Tennessee law now allows the written part of the test to be given in Spanish. Doing away with the Spanish option, according to a fiscal analysis on the bill, would save the state $66,500 annually in printing costs. The bill is in the Senate Transportation Committee.

Safety concerns were cited by a Virginia lawmaker who has introduced legislation intended to help ensure that people issued driver’s licenses understand English.

Delegate Daniel Marshall III, R-Danville, offered the bill. It would require all driver’s license exams in the state to be conducted exclusively in English. It also would prohibit the Department of Motor Vehicles from supplying or permitting the use of interpreters to help applicants with the exams.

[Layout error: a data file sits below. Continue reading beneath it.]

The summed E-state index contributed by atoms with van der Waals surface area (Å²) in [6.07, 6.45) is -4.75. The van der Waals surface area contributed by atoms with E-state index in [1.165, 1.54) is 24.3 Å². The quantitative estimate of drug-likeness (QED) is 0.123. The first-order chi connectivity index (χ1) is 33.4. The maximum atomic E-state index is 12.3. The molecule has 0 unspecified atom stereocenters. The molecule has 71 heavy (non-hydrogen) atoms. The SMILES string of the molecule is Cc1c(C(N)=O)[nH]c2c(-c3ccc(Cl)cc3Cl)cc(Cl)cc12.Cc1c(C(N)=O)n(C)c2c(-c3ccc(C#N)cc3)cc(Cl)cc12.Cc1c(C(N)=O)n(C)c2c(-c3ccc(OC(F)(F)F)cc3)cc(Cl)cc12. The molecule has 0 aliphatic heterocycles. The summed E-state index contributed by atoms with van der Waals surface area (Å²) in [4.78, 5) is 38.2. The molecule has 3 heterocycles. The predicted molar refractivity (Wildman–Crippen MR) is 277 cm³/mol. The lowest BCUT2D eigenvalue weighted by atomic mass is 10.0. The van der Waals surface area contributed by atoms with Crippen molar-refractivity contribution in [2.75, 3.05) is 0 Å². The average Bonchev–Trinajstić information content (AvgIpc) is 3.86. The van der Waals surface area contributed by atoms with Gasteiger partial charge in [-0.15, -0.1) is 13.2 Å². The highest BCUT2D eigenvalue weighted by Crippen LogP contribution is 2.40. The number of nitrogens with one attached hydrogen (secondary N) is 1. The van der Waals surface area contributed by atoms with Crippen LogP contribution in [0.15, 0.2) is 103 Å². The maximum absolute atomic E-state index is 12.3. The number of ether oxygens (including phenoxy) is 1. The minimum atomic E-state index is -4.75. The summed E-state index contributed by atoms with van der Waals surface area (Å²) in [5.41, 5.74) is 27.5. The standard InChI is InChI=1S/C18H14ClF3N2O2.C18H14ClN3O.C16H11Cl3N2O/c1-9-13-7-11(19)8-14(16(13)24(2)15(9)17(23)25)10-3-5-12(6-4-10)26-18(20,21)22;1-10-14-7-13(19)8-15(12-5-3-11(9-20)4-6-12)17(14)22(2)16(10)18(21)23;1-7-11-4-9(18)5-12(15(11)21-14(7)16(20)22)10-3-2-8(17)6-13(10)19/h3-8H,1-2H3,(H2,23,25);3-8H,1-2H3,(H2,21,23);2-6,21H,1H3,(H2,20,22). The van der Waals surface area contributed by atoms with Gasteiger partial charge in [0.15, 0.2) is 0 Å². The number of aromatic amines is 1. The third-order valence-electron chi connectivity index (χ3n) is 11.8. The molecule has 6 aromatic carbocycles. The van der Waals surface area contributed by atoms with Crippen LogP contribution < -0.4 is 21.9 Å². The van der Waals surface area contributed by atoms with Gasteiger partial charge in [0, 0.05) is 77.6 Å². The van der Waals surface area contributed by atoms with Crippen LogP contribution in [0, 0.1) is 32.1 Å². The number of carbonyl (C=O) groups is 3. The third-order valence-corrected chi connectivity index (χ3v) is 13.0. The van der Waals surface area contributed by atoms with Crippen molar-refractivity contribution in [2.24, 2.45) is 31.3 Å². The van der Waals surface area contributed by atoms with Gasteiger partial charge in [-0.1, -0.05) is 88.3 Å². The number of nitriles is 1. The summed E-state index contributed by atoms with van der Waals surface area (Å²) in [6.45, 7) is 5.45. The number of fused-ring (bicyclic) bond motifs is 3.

Virginia law now allows driver’s license applicants to take the written and driving portions of the exam in Spanish. Aspiring truckers and motorists also are allowed to use interpreters. They are even allowed to provide their own interpreters if the DMV can’t provide someone who speaks their language. Applicants can also have the test read to them if they can speak English, but are unable to read or write.

Another House bill in Virginia would go one step further to encourage immigrants to learn English. Sponsored by Delegate Scott Lingamfelter, R-Woodbridge, the bill would require all government-written communication, including Web sites and official documents, to be in English.

Exceptions would be made for court and police documents, health care materials and schools.

At press time, both bills were in the House Rules Committee with a deadline looming. LL